The family space is one of the major upgrades at the new shelter. It features separate bedrooms containing actual beds, three bathrooms with showers and tubs, and a common area that includes a TV, computer with Internet access and large selection of toys. On a recent day there, a teenage girl sat on a recliner reading a book, a middle-aged woman looked up job openings on the computer and a mohawked baby played with a deflated basketball.
"It's night and day for us," said Elizabeth Stephens, director of family programs at the shelter. "I think the whole shelter (at the previous location) was the size of our (new) family area."
Stephens said the relocation has "changed the momentum" of the city's efforts to find homes for the displaced. Residents, particularly children, have been less stressed out and thus less apt to fight and argue with one another. "They are much more able to make progress because they are not all standing on top of each other," she said, adding: "Families feel a lot more comfortable and have more dignity because they sleep in a comfortable bed and have a space to call their own."
The family section is already close to capacity, and Stephens recently has had to turn away several families. Still, she said three families have been able to move out since February, a faster turnover rate than at the old shelter.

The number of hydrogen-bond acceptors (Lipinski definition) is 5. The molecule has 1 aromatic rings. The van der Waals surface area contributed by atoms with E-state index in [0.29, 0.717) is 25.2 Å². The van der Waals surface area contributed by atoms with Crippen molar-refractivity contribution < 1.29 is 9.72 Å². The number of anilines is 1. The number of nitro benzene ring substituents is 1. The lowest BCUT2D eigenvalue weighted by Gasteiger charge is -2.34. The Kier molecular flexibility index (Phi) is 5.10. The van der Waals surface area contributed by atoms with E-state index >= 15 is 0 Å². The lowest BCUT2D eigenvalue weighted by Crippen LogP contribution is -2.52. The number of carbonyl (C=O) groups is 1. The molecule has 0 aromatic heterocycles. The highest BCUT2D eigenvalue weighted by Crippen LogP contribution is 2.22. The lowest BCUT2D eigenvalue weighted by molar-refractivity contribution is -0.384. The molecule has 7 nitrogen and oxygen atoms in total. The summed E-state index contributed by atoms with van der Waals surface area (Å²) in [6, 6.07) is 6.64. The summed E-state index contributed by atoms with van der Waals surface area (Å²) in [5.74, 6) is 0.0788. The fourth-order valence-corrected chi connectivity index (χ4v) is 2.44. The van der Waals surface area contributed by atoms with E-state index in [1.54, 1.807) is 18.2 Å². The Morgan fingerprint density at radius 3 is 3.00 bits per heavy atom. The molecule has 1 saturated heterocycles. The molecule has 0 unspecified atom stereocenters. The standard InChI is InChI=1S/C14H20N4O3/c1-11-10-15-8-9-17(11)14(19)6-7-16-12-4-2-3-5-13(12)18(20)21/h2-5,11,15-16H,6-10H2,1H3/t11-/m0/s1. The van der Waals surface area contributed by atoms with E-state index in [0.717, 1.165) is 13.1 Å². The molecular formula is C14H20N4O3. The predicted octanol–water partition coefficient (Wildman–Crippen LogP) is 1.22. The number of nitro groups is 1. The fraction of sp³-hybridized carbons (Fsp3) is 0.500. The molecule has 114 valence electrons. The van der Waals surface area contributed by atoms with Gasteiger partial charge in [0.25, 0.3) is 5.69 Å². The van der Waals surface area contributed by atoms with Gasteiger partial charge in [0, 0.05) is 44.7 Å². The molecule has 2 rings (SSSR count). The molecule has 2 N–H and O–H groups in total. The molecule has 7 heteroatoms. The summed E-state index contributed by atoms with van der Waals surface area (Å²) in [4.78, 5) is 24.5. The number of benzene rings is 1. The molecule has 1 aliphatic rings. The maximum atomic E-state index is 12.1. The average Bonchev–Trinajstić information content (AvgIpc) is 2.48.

In the rest of the facility, two residents have found housing while 10 have gotten permanent jobs since the move. Henderson, though, says the overall turnover rate has yet to change very much, something he attributes largely to the newness of the place. "So much of the first two months have been getting settled," he said.
City officials are taking a wait-and-see approach in determining the new facility's effectiveness. "I've always said we need to temper any expectations as far as improvement in the situation downtown with opening the new shelter," said City Commissioner Hugh Carter. "I don't know if we'll really know if it's had any impact on downtown or the number of homeless until we've had the four seasons to look at."
That said, Carter is confident the people of Lawrence made a good investment, pointing to the new center's stricter management plan and additional office space that allows for private meetings between residents and social-service providers. "This new shelter, I've always thought it should be renamed. It's more than just a shelter. It's a jobs program," he said. "I do believe with those tools and resources we'll see better results of getting people into homes or jobs."